That Turkey’s President Recep Tayyip Erdoğan should not only believe but also state openly that he doesn’t believe women to be the equal of men should surprise no one after all these years. While Turkey was once one of the most enlightened majority Muslim populations when it came to women—being one of the first Muslim countries to elect a female prime minister, for example—in recent years, the plight of women has declined precipitously.

According to the World Economic Forum’s latest Global Gender Gap Report, Turkey now ranks 125th out of 142 countries, in the bottom not only of Europe, but also of Central Asia, and below Russia, Tajikistan, Swaziland, and conservative Muslim societies like Qatar, the United Arab Emirates, Bahrain, and Kuwait.

Erdoğan has flushed women from top levels of the state bureaucracy; in the current cabinet, there is only one female minister. A few years ago, the Prime Minister’s Office of Personnel found no women among the 25 ministry undersecretaries, and only three women among the 85 deputy undersecretaries. Only one woman served among the 254 regional ministry directors. This is no coincidence: women found little support from Erdoğan, who told them they should have at least three babies and ideally more. It was upon this theme that Erdoğan doubled down in his comments yesterday, declaring, “Our religion [Islam] has defined a position for women [in society]: Motherhood. Some people can understand this, while others can’t.”

Of course, the most damning statistic which also comes from within the Turkish government is that in the first seven years of Erdoğan’s watch, the murder rate of women in Turkey increased 1,400 percent.

Obama once praised Erdoğan as one of his most trusted international friends. American presidents—with the slight exception of Ronald Reagan—have traditionally been averse to bullhorn diplomacy, that is, using the podium of the Oval Office to lambast adversaries outside the confines of wartime.

But sometimes the most effective thing a president can do is speak with moral clarity from his bully pulpit. Just as Obama’s silence against the backdrop of Iran’s 2009 post-election protests forfeited an important opportunity to define the moral high ground, so too might Obama provide Erdoğan with a teachable moment about bigotry and the contributions women make to societies and have made inside Turkey when treated with equality. Women in Turkey are not willing to take Erdoğan’s slights sitting down; they should know they have support.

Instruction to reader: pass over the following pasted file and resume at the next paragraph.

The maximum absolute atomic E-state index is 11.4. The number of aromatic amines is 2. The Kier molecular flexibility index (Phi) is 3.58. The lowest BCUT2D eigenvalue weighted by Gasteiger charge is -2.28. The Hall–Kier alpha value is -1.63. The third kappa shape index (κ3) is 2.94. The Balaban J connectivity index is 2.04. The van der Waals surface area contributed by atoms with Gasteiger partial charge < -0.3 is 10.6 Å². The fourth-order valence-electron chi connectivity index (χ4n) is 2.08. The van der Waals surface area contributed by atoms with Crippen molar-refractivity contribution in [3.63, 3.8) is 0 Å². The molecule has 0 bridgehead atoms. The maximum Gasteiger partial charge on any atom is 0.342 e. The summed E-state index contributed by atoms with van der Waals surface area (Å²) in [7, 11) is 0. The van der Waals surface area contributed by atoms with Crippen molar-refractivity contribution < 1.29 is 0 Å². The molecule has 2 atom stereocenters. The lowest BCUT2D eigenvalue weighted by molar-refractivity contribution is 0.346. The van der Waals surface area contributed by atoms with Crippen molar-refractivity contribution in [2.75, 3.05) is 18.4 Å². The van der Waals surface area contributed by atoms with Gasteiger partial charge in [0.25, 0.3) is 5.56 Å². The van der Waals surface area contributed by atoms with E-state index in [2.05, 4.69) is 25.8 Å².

It is not only Obama, though, who should speak up and make Erdoğan realize that when he spouts nonsense, others will push back on him. Former Secretary of State Madeleine Albright has had an honorable career. Under her tenure during the Clinton administration, U.S.-Turkey relations arguably reached their tightest. Since leaving government service, she has remained engaged in Turkey. Her word matters, and if she were to stand up and speak out, Turkish officials would notice.

Too many current officials choose to remain silent because they believe principle might get in the way diplomacy. But diplomacy absent principle is often not worth the paper on which it is written. Likewise, former officials bite their lips and remain silent for fear of undercutting business interests or access. That is a short-term approach, however; for if Turkey continues to unravel the progress its women long made and if Erdoğan continues to seek the late Libyan leader Muammar Gaddafi’s mantle of craziness, then such opportunities aren’t going to persist.

President Obama once solicited Erdoğan’s advice for raising daughters. Perhaps it’s time Obama returned the favor and offered the Turkish strongman some advice on how to treat women.

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